Political Violence in North Africa: The Perils of Incomplete Liberalization

Content from the Brookings Doha Center is now archived. In September 2021, after 14 years of impactful partnership, Brookings and the Brookings Doha Center announced that they were ending their affiliation. The Brookings Doha Center is now the Middle East Council on Global Affairs, a separate public policy institution based in Qatar.


After the attacks of September 11, 2001, a growing number of analysts and policymakers drew a link between the dramatic rise of terrorism in the Middle East and the region’s lack of democracy. The question of whether levels of political rights and freedoms affect the resort to violence continues to be a source of major political debate.

While some scholars insist that democracies are less likely to produce terrorist activity, due to their ability to channel grievance peacefully, others contend that regimes transitioning to democracy are highly vulnerable to destabilization. Periods of liberalization often raise citizens’ expectations for freedom that regimes are unwilling or unable to meet. The resulting dissonance can fuel violent opposition.

This study examines whether liberalizing regimes in the Maghreb are more or less vulnerable to the threat of political violence and terrorism than their more repressive counterparts. Do political reform processes, however limited and incomplete, boost regime legitimacy and undercut support for radical opposition forces?

Over the last decade, the Maghreb has become a major producer and exporter of violent extremists to Afghanistan, Iraq, and Europe. This paper investigates whether political liberalization efforts in Algeria and Morocco, including the incorporation of mainstream Islamist groups, have contributed to a rise or decline in the level of political violence. Tunisia, one of the Arab world’s most authoritarian states, is also examined to determine whether more exclusionary state policies prevent violence or instead facilitate radicalization. The three cases suggest that the greater the gap between expected change and actual change, the greater the likelihood of political unrest and violence.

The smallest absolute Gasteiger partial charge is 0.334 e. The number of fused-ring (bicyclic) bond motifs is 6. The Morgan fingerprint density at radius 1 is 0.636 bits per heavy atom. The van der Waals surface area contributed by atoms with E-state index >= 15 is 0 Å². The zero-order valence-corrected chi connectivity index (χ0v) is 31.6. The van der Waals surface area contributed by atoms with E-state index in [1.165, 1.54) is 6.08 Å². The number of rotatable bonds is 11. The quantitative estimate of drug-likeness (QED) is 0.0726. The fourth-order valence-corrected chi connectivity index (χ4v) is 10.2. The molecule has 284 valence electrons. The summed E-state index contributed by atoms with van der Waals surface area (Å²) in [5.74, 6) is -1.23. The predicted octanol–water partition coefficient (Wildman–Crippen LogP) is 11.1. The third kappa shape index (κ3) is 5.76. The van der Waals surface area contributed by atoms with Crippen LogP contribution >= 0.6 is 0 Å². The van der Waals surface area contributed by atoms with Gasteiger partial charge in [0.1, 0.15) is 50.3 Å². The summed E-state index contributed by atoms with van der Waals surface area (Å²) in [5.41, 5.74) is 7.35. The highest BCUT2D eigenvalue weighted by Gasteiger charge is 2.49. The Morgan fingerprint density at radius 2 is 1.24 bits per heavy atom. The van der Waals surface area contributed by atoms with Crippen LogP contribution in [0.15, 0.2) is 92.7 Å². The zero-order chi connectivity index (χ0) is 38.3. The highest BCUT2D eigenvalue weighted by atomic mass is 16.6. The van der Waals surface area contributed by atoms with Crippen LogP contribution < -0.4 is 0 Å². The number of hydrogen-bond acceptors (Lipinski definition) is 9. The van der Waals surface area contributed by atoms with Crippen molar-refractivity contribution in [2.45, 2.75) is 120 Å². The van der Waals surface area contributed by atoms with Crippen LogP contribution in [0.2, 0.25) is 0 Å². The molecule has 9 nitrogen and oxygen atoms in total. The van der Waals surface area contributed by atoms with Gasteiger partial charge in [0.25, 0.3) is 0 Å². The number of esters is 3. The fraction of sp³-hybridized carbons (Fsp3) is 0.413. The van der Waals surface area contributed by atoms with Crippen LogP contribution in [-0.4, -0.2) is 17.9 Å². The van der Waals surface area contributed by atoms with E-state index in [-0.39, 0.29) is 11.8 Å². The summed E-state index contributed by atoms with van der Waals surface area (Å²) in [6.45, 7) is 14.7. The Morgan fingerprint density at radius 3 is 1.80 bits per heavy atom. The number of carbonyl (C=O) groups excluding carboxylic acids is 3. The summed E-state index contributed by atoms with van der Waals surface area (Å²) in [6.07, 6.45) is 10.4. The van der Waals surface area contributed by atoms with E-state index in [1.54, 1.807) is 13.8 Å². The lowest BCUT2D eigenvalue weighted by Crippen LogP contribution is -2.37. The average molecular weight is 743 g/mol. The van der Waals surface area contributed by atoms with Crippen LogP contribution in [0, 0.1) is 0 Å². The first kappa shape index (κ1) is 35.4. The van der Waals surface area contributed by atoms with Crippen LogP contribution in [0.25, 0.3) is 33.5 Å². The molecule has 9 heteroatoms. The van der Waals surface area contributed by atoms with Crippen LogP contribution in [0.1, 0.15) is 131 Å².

In Morocco, reform efforts seem to have enhanced the monarchy’s legitimacy and eased social and economic pressures on the population. However, the danger remains that political reforms have so far lagged behind the country’s socio-economic modernization. Algeria and Tunisia face similar problems, but to a greater degree since the regimes there lack the historical and religious legitimacy of the Moroccan monarchy. In all cases, social development tends to weaken traditional structures yet fails to present institutional substitutes that are able to meet people’s growing demands. Citizens are left without effective and responsive government institutions through which to address their grievances.

This paper argues that the potential negative impacts of liberalization processes on stability stem not from the depth of political and economic reforms but rather from their limited and inconsistent nature. This unevenness is, in some sense, inevitable. It is extremely difficult for political institutions in authoritarian contexts to keep pace with popular demands. As a result, most Arab societies find themselves torn between what they are and what many expect them to become. This gap cannot be easily erased. But it can be managed.